Notwithstanding, we made some short-term strategic moves acknowledging that global growth would be less than we anticipated in the first half of 2020 than initially anticipated. We adjusted our interest rate assumptions lower for the year too while acknowledging that the dollar would remain stronger longer along with the Japanese yen. Commodity prices would weaken, too, near term. While we did reduce some of the economic sensitivity in our portfolios, we fully expect to shift back to them over the next few months if and when we gained more confidence that the coronavirus was getting contained or their stock prices revert back to recession valuations.
While we did not alter our market objective for the year of 3400-3600 for the S & P, we commented that the market for the first half of the year would be supported by low-interest rates along with excessive monetary accommodation only to transition by mid-year to higher earnings expectations as global growth finally accelerated as the negative impacts of the coronavirus had peaked by the end of March which we still expect. We can already see that the Chinese government is forcing workers back on the job. Plants and stores are being re-opened except in the provinces hit hardest and quarantined by the government. We believe that growth in China will build slowly until the coronavirus is contained, but then return to near 6% growth for the second half of the year supported by continued excessive monetary ease in China along with an absolutely huge fiscal stimulus plan. After all, what is good for China will be good for global growth.
Interestingly, U.S economic growth may be boosted near term by problems in China as our net trade numbers will improve short term. In addition, the consumer, which is the backbone of our economy, remains strong as jobs are being created at an above-average clip while hourly earnings are increasing above inflation which remains tame; the highly stimulative U.S. budget deficit grew 20% in the first four months of fiscal 2020; Trump was acquitted by the Senate; the Democrats appear in trouble; the Boeing 737 Max may be return to production before the summer; and all the trade deals will kick as the year progresses too. Pretty good story going into election. Right now, we are predicting a Trump victory. Can you believe that Trump is considering tax incentives for more Americans to buy stocks? Wow!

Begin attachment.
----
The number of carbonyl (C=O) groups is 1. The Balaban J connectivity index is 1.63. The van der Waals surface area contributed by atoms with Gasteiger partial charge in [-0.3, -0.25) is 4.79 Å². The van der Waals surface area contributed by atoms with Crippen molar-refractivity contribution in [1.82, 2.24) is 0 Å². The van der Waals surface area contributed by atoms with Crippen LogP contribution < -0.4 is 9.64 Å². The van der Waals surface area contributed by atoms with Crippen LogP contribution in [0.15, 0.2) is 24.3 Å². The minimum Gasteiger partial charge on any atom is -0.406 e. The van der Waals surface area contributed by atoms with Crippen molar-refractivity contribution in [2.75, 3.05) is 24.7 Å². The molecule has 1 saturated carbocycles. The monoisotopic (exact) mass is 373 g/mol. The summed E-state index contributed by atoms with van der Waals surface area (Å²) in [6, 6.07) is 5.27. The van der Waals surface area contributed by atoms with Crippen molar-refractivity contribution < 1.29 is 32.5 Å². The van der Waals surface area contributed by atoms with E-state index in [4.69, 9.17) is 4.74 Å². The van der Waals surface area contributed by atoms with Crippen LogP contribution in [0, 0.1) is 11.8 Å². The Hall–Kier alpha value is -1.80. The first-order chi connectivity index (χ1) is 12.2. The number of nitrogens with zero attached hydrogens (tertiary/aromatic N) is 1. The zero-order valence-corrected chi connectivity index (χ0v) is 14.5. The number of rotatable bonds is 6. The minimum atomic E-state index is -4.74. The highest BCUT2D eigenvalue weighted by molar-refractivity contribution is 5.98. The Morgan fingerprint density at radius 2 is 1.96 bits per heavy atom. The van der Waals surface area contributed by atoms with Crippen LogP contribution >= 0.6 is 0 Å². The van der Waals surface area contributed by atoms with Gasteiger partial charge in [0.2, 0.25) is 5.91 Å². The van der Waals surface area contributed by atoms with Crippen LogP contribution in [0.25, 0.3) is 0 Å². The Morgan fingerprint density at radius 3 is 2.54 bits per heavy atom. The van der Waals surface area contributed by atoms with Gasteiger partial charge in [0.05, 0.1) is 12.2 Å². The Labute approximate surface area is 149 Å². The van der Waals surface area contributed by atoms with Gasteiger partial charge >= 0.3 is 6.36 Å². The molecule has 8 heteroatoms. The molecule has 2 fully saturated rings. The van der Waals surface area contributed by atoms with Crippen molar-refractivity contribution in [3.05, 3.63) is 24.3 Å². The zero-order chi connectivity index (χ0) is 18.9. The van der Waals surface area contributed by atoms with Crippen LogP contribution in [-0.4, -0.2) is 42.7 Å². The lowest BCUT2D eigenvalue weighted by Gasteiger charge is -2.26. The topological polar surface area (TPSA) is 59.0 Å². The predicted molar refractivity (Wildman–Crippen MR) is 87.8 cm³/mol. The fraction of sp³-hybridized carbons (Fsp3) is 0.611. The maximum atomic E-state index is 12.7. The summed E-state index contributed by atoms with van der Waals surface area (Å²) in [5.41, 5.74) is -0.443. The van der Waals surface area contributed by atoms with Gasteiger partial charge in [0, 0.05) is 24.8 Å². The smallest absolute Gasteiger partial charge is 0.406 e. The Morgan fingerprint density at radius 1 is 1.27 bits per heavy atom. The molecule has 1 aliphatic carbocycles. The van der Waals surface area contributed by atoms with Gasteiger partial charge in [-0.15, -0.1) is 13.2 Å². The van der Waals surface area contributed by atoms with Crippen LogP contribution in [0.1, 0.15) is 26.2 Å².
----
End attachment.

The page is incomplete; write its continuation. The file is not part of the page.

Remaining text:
We now expect first quarter U.S. GNP to exceed 2% only to recede in the second quarter but then re-accelerate to 3+% growth by the fourth quarter into 2021 as the trade deals kick in and Boeing begins production of the 737 Max. We have not changed our fourth quarter S & P earnings rate of $180/ share nor our current forecast that the 10-year treasury will be yielding 2.0% by year end. Therefore, we remain confident that the stock market could hit 3600 with a 20 multiple.
The key for our continued outperformance will be asset allocation along with stock selection. We continue to invest in best in class with superior managements, great long-term competitive strategies to gain market share along with improved profitability, very strong financials including free cash flow used to enhance shareholder returns and all selling beneath intrinsic value.
Our areas of concentration remain technology, especially the semis; global capital goods/industrials; financials; healthcare; housing-related retailers; low cost, financially strong industrial commodity companies, especially copper; and many special situations. We expect M & A to pick up this year too as funding costs are so low such that most deals are immediately anti-dilutive. We own no bonds and are flat the dollar.
Despite being Presidents’ Day, we will still be holding our investment webinar on Monday, February 17th at 8:30 am EST. You can join by entering https://zoom.us/j/9179217852 into your browser. Feel free to send any questions in advance to firstname.lastname@example.org.
Remember to review all the facts; pause, reflect and consider mindset shifts; turn off the pundits/experts who are not investors; look at your asset mix along with risk controls; do independent research and …
Paix et Prospérité LLC